Exhibition at the Blyth gallery, Imperial College London developed out of ‘Dark Matters: An Investigation of Thresholds of (Im)perceptibility across Theoretical Cosmology, Art and Anthropology of Science’, a one-year project based at Lancaster University, funded by an AHRC Science in Culture Innovation Award.
The exhibition was accompanied by an evening of talks led by Dr Sarah Casey, the artist involved in the project ‘ Dark Matters’, and Dr Roberto Trotta, astrophysicist at Imperial College London and author of the award-winning book “The Edge of The Sky”.
The event includes the screening of a 15-minute documentary film about the Dark Matters project which questions our relationship to the curious and terrifying imperceptible forces shaping our universe. What does it feel like to sense deep time or see the light fossils of activity that happened 13 billion years ago?
The film is followed by talks by Roberto Trotta and Sarah Casey, and a Q&A with the public. All those attending the talks and screening are invited to attend the public opening reception of the exhibition,‘Dark Matters: Our Imperceptible Universe’ in the Blyth Gallery nearby.
The emergent drawings explore light, our messenger of information from the early universe. Cosmologists speak of ‘light fossils’, traces of old light etched into the fabric of our cosmos which act as clues to the physical processes that shaped the universe we know today. Cosmology might be likened to forensics – an activity of piecing together information, using experience and theory to make the most probable story. A radical archaeology; we are after all talking about remoteness in time as much as remoteness in space. Tony Godfrey has described drawing as a form of archaeology, ‘an archaeology of act of touching’. Drawing is an activity of marking, of leaving a trace and inscription that carries within it the time of its making and the touch of the maker. In this way, drawings in their creation, ultimately address states of being and not being. In drawing, the drawer is bringing something into being, giving presence to an idea, making visible the invisible, the thought, the idea, and inscribing it into the world. The drawing both has a presence of its own, and invokes the presence of an absent other: it is both, paradoxically, present and absent. These ideas inform the drawings here which are stimulated by ideas of parallel worlds, perhaps pressed close up to our world but ultimately inaccessible.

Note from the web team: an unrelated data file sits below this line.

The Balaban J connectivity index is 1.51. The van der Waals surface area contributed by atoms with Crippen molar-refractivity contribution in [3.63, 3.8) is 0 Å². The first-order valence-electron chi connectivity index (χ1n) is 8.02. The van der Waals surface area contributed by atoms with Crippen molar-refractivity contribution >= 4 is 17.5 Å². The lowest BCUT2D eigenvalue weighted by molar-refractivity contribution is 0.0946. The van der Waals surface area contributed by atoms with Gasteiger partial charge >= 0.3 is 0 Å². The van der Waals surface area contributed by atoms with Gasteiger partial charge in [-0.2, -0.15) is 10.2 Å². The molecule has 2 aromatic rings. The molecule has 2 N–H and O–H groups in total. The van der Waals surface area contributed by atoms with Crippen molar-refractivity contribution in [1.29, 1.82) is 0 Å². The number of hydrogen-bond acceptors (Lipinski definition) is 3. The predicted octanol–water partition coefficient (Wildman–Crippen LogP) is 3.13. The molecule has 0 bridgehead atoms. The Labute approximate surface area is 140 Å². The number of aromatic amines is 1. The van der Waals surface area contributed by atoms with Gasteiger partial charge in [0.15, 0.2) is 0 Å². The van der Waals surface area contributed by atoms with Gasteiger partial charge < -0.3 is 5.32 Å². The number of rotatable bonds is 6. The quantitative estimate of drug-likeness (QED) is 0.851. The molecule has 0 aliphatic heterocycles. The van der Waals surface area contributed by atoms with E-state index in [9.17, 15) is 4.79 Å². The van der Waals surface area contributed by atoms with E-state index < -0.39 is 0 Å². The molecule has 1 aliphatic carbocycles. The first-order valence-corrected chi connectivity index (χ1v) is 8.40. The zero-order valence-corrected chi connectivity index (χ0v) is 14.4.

Many of the works rely on indirect viewing or have arrived out of counter intuitive process. These works try to articulate a sense of relationship- or knowing- that comes in and out of orbit. They muse over the idea of a ‘withdrawn object’ or ‘dark object’, as described by the speculative realist, Levi Bryant. Museum artefacts, which are materially present yet keep their past to themselves, offer poetic parallels with the cosmologically imperceptible. For instance, the parallel universes that we can never know and other phenomena beyond the reach of light. It is no accident that these drawings are elusive. Rather than reveal the image of a subject, they are enigmatic, offering only fragments and glimpses, which seem to thwart viewing. They seek not to depict the look of these dark objects, but the sense of uncertainty and mystery we sense on encountering them.